Eskom rethinks coal supply model, spurns Exxaro
It will be easier said than done for Eskom to move its coal suppliers from cost plus contracts to more commercial terms. That’s t he implication of comments made recently by Exxaro Resources.
The firm believes that negotiations with Eskom will be relatively complex and time-consuming and could involve having to commission a full bankable feasibility study for each operation where a fixed-cost arrangement is in place.
Fixed-cost supply of coal was a way of financing new coal builds at a time when South Africa and Eskom were in a very different place. Back then, in the 1980s, Eskom was cash-rich and coal supplies were shallower and cheaper to access.
The arrangement was for Eskom to pay for the capital cost of building the mine, usually near its planned power stations, and lock in a coal price from the mining company that was several percentage points above the cost of production.
Brian Dames, the former CEO of Eskom, complained from time to time that this arrangement was being abused by coal producers. He believed t hat owing to the fact the margin was f i xed, mining companies appointed their less capable mine managers t o s uc h operations.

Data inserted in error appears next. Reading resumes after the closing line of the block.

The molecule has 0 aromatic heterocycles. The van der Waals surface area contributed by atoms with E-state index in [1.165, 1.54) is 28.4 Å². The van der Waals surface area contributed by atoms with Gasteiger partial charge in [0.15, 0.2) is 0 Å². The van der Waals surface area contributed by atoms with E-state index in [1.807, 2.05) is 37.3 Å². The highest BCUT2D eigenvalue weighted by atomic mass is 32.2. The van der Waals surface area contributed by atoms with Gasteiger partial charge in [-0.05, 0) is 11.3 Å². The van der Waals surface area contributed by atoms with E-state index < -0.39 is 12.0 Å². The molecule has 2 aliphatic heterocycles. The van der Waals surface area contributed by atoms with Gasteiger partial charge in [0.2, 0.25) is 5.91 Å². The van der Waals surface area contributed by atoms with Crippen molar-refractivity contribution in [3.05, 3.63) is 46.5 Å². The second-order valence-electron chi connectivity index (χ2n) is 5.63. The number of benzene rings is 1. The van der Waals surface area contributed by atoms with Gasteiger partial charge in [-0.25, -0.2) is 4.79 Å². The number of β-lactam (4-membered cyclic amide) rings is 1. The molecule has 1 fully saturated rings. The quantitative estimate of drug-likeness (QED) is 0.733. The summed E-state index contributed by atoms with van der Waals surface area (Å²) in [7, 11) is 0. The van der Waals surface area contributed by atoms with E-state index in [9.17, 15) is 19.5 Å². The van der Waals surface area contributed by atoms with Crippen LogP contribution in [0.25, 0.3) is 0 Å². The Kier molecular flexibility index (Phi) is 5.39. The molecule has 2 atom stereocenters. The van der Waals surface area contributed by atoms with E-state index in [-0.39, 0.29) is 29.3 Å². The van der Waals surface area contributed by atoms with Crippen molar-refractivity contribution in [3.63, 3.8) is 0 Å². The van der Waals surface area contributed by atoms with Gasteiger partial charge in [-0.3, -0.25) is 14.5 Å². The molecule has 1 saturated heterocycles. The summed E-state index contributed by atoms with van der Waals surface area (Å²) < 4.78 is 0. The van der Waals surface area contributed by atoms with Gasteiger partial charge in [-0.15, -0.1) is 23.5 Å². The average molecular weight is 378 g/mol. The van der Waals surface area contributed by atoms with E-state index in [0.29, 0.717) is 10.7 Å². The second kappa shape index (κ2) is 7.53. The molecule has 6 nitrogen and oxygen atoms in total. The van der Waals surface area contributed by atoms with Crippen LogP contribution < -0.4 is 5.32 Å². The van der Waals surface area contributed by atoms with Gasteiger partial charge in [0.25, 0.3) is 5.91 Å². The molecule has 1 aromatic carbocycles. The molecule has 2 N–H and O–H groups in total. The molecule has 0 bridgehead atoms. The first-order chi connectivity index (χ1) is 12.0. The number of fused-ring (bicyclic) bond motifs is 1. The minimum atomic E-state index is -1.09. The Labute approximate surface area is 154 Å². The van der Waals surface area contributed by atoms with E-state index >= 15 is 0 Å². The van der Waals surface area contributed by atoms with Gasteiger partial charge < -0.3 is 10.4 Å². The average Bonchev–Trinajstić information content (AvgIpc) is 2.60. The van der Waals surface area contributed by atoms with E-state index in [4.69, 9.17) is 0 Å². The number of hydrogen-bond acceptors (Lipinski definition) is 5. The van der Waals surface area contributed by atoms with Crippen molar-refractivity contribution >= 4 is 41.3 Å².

Acting CEO, Brian Molefe, however, has taken the matter further, saying that he will move away completely from the cost plus model and buy coal from whoever can supply it the cheapest.
Said Molefe in June: “If I were to be there [at Eskom] beyond the middle of Acting CEO of Eskom July, I would say we must have a tender for the supply of coal of a certain grade to an Eskom power station.
“It might not be from the mine next door, but from whoever can supply coal of a certain grade to Eskom. If the mine next door is 5c more expensive, and the mine 200km away can deliver it 5c cheaper, and it is the right grade, we must buy it from there,” he said.
Meanwhile, there’s some concern that Exxaro’s coal supply to Medupi, Eskom’s 4 8 0 0 MW L i mpop o prov i nce power st at i on project, may be further interrupted.
This is based on the comments of HSBC analyst, Derren Maade, who observed in a recent note that Eskom has provided some R8bn for penalties in terms of take-or-pay agreements whereas Exxaro has only booked R3bn. Take-or-pay agreements oblige Eskom to pay a penalt y i f it can’t accept Exxaro’s coal; in this case because Exxaro has built its Grootegeluk coal expansion on time, but Medupi’s units were not being commissioned. This meant Exxaro had to delay revenue even though it had spent capital on Grootegeluk, hence the compensation of the take-or-pay agreement.
Mzila Methanjane, head of strategy f or Exxaro, s a i d t here had been questions about the apparent anomaly in f igures between his company and Eskom. “We can’t really comment on it because we don’t know what provision Eskom is making.”
Said Maade: “We bel i eve t his r epresents upside t o t he c ur r ent contract a nd may s i gnal f ur t her expected delays to Medupi’s ramp-up.”
Eskom had not commented at the time of going to press.
OBLIGE TO PAY A PENALTY IF IT CAN’T ACCEPT EXXARO’S COAL.